In contrast to many circus or dance productions, the main strength of Circa's Wunderkammer is that as well as showing the flair and panache of its performers, we also share their journey of discovery, and lift the lid on the difficulties of the intense co-dependence amongst the cast.
Initially the action is tentative, hesitant, even slapdash. The space is a mess, with figures trying to grab your attention with all manner of stunts and tricks, but there is also insecurity; the troupe appear unsettled by the audience's unremitting gaze. But gradually, as the various characters work together, sections of creativity mesh together, some of which are breathtaking.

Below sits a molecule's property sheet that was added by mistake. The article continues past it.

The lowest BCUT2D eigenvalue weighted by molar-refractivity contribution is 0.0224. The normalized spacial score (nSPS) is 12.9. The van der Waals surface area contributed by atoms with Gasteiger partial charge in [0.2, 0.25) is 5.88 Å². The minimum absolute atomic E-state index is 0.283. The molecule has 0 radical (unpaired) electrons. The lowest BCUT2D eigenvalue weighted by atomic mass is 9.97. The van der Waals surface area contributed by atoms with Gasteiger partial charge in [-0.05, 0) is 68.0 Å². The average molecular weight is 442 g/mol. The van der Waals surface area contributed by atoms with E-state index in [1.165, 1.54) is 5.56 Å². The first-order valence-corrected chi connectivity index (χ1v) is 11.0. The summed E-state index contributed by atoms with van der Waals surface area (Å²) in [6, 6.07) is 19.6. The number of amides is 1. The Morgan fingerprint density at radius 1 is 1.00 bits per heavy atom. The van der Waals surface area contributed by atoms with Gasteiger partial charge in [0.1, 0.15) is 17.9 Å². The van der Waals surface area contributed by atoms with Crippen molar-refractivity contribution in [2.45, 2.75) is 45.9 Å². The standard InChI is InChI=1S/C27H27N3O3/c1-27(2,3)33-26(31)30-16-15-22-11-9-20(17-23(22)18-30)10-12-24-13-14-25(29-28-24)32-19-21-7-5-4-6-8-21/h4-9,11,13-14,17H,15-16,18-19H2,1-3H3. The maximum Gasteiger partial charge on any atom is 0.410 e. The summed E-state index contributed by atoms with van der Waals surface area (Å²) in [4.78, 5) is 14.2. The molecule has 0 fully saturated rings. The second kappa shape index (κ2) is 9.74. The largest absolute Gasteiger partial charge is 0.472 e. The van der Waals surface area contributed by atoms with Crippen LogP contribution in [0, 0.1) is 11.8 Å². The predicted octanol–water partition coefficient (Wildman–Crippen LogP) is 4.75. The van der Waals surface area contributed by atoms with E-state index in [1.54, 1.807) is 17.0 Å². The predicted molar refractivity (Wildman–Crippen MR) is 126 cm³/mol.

From the bubble wrap tap dancing to the human skipping rope, everything is invested with a sense of character, spirit and humour. Circa are not afraid to be clowns, to be grotesque or to be sexual.
Certain sections lack this fresh and playful spirit, and fall into more conventional circus fare, but by and large this is a dazzling, fresh production, demonstrating not just circus skills, but great storytelling and a unique atmosphere.